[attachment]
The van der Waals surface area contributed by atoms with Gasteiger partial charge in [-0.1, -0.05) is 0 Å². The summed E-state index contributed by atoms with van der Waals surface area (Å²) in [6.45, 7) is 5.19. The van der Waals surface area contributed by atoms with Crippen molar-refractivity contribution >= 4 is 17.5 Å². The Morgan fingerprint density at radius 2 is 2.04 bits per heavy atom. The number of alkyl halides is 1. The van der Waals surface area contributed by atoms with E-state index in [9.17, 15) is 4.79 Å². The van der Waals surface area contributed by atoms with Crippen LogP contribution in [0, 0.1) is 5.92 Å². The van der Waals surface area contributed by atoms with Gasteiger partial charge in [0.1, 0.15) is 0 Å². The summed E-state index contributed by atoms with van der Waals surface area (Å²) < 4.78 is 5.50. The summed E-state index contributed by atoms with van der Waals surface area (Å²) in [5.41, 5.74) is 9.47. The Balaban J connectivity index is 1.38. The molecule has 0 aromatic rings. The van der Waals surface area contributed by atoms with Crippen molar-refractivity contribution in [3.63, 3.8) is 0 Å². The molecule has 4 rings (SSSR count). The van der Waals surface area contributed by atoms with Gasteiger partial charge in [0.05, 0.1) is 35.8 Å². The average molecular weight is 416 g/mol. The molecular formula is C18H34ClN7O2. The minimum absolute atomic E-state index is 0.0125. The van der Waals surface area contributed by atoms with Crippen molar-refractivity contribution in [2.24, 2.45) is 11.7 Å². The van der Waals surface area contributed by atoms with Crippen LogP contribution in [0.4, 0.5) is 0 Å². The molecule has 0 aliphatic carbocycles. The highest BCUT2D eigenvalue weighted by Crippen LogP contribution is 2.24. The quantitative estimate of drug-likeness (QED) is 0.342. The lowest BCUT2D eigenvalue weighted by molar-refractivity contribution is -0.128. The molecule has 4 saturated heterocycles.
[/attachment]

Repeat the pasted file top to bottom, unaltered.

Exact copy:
The van der Waals surface area contributed by atoms with Gasteiger partial charge in [-0.1, -0.05) is 0 Å². The summed E-state index contributed by atoms with van der Waals surface area (Å²) in [6.45, 7) is 5.19. The van der Waals surface area contributed by atoms with Crippen molar-refractivity contribution >= 4 is 17.5 Å². The Morgan fingerprint density at radius 2 is 2.04 bits per heavy atom. The number of alkyl halides is 1. The van der Waals surface area contributed by atoms with E-state index in [9.17, 15) is 4.79 Å². The van der Waals surface area contributed by atoms with Crippen LogP contribution in [0, 0.1) is 5.92 Å². The van der Waals surface area contributed by atoms with Gasteiger partial charge in [0.1, 0.15) is 0 Å². The summed E-state index contributed by atoms with van der Waals surface area (Å²) < 4.78 is 5.50. The summed E-state index contributed by atoms with van der Waals surface area (Å²) in [5.41, 5.74) is 9.47. The Balaban J connectivity index is 1.38. The molecule has 0 aromatic rings. The van der Waals surface area contributed by atoms with Crippen molar-refractivity contribution in [3.63, 3.8) is 0 Å². The molecule has 4 rings (SSSR count). The van der Waals surface area contributed by atoms with Gasteiger partial charge in [0.05, 0.1) is 35.8 Å². The average molecular weight is 416 g/mol. The molecular formula is C18H34ClN7O2. The minimum absolute atomic E-state index is 0.0125. The van der Waals surface area contributed by atoms with Crippen molar-refractivity contribution in [2.24, 2.45) is 11.7 Å². The van der Waals surface area contributed by atoms with Crippen LogP contribution in [0.4, 0.5) is 0 Å². The molecule has 0 aliphatic carbocycles. The highest BCUT2D eigenvalue weighted by Crippen LogP contribution is 2.24. The quantitative estimate of drug-likeness (QED) is 0.342. The lowest BCUT2D eigenvalue weighted by molar-refractivity contribution is -0.128. The molecule has 4 saturated heterocycles.